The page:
• Record keeping

    Attention

    Warning:

    This information may not apply to the current year. Check the content carefully to ensure it is applicable to your circumstances.

    End of attention

    You must keep the following information for a depreciating asset:

    • the first and second elements of cost
    • the opening adjustable value for the income year
    • any adjustments made to cost or adjustable value
    • the date you started holding the asset and its start time
    • the rate or effective life used to work out the decline in value
    • the method used to work out the decline in value
    • the amount of your deduction for the decline in value and any reduction for use of the asset for a non-taxable purpose
    • the adjustable value at the end of the income year
    • any recoupment of cost you have included in assessable income
    • if a balancing adjustment event occurs for the asset during the year, the date of the balancing adjustment event, termination value, adjustable value at that time, the balancing adjustment amount, any reduction of the balancing adjustment amount and details of any rollover or balancing adjustment relief.

    You must also keep:

    • details of how you worked out the effective life of a depreciating asset where you have not adopted the effective life determined by the Commissioner
    • if you have recalculated the effective life of an asset, the date of the recalculation, the recalculated effective life, the reason for the recalculation and details of how you worked out the recalculated effective life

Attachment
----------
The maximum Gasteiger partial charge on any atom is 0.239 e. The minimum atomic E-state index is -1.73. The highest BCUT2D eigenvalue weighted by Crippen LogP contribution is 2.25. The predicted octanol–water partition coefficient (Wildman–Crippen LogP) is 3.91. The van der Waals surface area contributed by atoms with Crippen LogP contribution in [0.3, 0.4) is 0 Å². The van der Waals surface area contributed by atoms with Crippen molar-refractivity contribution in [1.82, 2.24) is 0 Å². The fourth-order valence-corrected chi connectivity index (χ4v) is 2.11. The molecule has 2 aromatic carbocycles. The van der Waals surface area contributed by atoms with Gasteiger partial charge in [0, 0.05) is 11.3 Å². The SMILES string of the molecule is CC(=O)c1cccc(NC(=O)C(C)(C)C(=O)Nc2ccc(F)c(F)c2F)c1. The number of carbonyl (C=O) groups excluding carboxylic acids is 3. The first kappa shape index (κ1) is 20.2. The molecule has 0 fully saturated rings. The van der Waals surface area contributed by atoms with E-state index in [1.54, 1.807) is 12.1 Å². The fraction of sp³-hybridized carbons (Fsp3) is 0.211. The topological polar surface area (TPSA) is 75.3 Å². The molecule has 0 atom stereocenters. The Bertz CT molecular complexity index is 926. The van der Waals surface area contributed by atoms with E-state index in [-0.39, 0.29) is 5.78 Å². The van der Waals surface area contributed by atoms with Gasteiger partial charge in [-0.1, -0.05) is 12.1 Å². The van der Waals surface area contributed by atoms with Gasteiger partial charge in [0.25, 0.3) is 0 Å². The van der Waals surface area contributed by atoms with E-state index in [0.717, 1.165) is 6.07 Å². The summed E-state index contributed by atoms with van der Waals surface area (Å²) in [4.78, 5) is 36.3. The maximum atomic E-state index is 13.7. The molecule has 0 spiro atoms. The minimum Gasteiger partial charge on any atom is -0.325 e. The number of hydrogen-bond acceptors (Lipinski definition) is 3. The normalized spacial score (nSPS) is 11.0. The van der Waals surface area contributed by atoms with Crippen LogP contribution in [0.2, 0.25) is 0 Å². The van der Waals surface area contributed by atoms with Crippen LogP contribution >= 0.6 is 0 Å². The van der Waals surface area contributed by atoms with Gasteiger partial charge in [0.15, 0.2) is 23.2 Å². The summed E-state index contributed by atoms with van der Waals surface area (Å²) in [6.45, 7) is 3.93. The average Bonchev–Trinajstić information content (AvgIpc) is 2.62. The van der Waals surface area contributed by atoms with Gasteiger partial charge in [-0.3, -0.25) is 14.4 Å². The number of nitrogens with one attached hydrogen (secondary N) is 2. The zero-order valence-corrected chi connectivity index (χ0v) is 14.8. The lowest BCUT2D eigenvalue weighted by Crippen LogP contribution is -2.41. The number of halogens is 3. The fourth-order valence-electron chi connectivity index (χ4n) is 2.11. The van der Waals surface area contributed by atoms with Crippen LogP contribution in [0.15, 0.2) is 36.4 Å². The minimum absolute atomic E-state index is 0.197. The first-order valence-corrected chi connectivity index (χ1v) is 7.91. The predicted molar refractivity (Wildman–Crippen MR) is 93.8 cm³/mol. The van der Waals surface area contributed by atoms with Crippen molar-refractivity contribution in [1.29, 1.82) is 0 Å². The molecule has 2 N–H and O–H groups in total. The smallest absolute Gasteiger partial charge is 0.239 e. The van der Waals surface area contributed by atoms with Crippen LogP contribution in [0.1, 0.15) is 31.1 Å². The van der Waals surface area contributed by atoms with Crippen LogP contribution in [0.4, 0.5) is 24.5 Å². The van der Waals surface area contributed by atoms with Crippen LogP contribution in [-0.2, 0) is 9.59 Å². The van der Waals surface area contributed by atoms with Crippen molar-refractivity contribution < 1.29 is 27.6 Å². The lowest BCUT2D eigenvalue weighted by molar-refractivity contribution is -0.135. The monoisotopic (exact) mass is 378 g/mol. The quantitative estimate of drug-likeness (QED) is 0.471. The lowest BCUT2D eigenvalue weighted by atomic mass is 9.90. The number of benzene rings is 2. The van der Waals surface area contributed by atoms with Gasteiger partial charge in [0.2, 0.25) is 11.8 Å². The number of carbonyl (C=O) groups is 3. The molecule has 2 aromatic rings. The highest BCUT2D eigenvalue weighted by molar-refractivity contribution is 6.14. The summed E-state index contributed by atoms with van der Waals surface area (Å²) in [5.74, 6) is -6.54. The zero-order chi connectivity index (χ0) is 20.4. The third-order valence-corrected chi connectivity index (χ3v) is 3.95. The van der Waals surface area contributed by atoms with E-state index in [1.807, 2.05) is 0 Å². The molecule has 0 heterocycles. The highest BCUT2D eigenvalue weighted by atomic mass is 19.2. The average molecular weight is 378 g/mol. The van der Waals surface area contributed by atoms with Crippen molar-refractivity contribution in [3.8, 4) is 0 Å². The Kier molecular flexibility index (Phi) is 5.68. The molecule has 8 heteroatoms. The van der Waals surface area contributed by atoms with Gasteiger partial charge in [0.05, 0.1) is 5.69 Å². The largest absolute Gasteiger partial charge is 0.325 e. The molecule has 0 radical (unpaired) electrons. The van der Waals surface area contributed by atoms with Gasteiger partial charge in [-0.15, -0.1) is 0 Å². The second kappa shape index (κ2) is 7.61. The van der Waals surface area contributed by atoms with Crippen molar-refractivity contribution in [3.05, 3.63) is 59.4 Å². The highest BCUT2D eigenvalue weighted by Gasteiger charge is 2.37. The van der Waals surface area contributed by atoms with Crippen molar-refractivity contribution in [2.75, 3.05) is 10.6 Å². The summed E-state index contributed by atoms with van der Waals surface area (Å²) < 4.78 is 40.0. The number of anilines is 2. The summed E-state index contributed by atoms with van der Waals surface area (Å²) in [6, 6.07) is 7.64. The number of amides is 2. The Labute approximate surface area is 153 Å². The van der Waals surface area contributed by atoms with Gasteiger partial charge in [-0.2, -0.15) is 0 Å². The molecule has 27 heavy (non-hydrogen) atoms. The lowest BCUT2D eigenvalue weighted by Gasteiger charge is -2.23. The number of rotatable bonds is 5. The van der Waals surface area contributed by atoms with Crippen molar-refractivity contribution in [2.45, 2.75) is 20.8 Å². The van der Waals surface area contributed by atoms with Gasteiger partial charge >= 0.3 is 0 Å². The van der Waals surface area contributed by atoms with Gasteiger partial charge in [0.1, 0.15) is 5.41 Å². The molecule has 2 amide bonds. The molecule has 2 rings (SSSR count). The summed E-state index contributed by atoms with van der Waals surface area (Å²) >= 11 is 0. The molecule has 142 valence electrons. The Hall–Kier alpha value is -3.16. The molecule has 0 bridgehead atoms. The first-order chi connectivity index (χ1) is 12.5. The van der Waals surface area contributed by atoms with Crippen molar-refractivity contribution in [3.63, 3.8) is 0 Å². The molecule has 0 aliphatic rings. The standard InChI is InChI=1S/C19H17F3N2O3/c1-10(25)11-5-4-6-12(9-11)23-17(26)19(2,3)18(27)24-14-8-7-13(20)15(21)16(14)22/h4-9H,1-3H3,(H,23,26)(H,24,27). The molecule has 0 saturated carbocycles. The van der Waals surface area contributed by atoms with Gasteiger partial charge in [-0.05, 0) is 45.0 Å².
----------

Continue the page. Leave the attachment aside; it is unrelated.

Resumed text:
• original documents such as suppliers’ invoices and receipts for expenditure on the depreciating asset.

    Additional record-keeping requirements apply if you acquire an asset from an associate or if you acquire a depreciating asset but the user is the same or is an associate of the former user. See Depreciating asset acquired from an associate and Sale and leaseback arrangements.

    Failure to keep proper records will attract penalties.

    Record keeping for low-value pools

    For depreciating assets in a low-value pool, you need to keep the following details (some details relate to the assets and some to the pool):

    • the start time of assets in the pool and the date you started holding them
    • the closing pool balance at the end of the previous income year
    • any second elements of cost incurred for the income year for assets in the pool at the end of the previous income year
    • the opening adjustable value of any low-value assets you have allocated to the pool for the income year
    • the first element of cost of any low-cost assets allocated to the pool for the income year
    • the second element of cost of low-cost assets and low-value assets allocated to the pool for the income year
    • the taxable use percentage of each amount added to the pool for the income year